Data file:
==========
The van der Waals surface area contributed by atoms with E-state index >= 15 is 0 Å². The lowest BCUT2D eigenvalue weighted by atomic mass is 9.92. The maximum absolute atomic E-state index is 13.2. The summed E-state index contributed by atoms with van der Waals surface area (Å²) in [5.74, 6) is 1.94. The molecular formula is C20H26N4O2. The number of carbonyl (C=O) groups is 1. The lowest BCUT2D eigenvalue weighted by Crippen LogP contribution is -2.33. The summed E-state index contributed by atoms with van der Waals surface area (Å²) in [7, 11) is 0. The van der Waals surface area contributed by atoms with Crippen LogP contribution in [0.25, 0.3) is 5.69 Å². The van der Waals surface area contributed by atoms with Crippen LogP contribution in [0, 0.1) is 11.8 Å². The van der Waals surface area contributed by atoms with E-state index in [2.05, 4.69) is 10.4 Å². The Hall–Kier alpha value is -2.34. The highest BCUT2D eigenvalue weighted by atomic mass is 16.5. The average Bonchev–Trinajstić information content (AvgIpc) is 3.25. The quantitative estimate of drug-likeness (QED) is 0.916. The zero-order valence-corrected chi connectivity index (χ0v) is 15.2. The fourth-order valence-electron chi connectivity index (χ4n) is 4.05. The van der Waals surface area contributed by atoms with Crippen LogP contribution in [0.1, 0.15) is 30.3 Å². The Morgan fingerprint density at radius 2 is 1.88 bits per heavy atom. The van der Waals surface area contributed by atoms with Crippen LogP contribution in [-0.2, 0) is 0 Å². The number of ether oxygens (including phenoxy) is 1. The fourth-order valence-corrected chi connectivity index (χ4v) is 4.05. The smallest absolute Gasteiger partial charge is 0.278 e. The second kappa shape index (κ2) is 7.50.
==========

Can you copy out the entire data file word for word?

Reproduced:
The van der Waals surface area contributed by atoms with E-state index >= 15 is 0 Å². The lowest BCUT2D eigenvalue weighted by atomic mass is 9.92. The maximum absolute atomic E-state index is 13.2. The summed E-state index contributed by atoms with van der Waals surface area (Å²) in [5.74, 6) is 1.94. The molecular formula is C20H26N4O2. The number of carbonyl (C=O) groups is 1. The lowest BCUT2D eigenvalue weighted by Crippen LogP contribution is -2.33. The summed E-state index contributed by atoms with van der Waals surface area (Å²) in [7, 11) is 0. The van der Waals surface area contributed by atoms with Crippen LogP contribution in [0.25, 0.3) is 5.69 Å². The van der Waals surface area contributed by atoms with Crippen LogP contribution in [0, 0.1) is 11.8 Å². The van der Waals surface area contributed by atoms with E-state index in [2.05, 4.69) is 10.4 Å². The Hall–Kier alpha value is -2.34. The highest BCUT2D eigenvalue weighted by atomic mass is 16.5. The average Bonchev–Trinajstić information content (AvgIpc) is 3.25. The quantitative estimate of drug-likeness (QED) is 0.916. The zero-order valence-corrected chi connectivity index (χ0v) is 15.2. The fourth-order valence-electron chi connectivity index (χ4n) is 4.05. The van der Waals surface area contributed by atoms with Crippen LogP contribution in [0.1, 0.15) is 30.3 Å². The Morgan fingerprint density at radius 2 is 1.88 bits per heavy atom. The van der Waals surface area contributed by atoms with Crippen LogP contribution in [-0.2, 0) is 0 Å². The number of ether oxygens (including phenoxy) is 1. The fourth-order valence-corrected chi connectivity index (χ4v) is 4.05. The smallest absolute Gasteiger partial charge is 0.278 e. The second kappa shape index (κ2) is 7.50.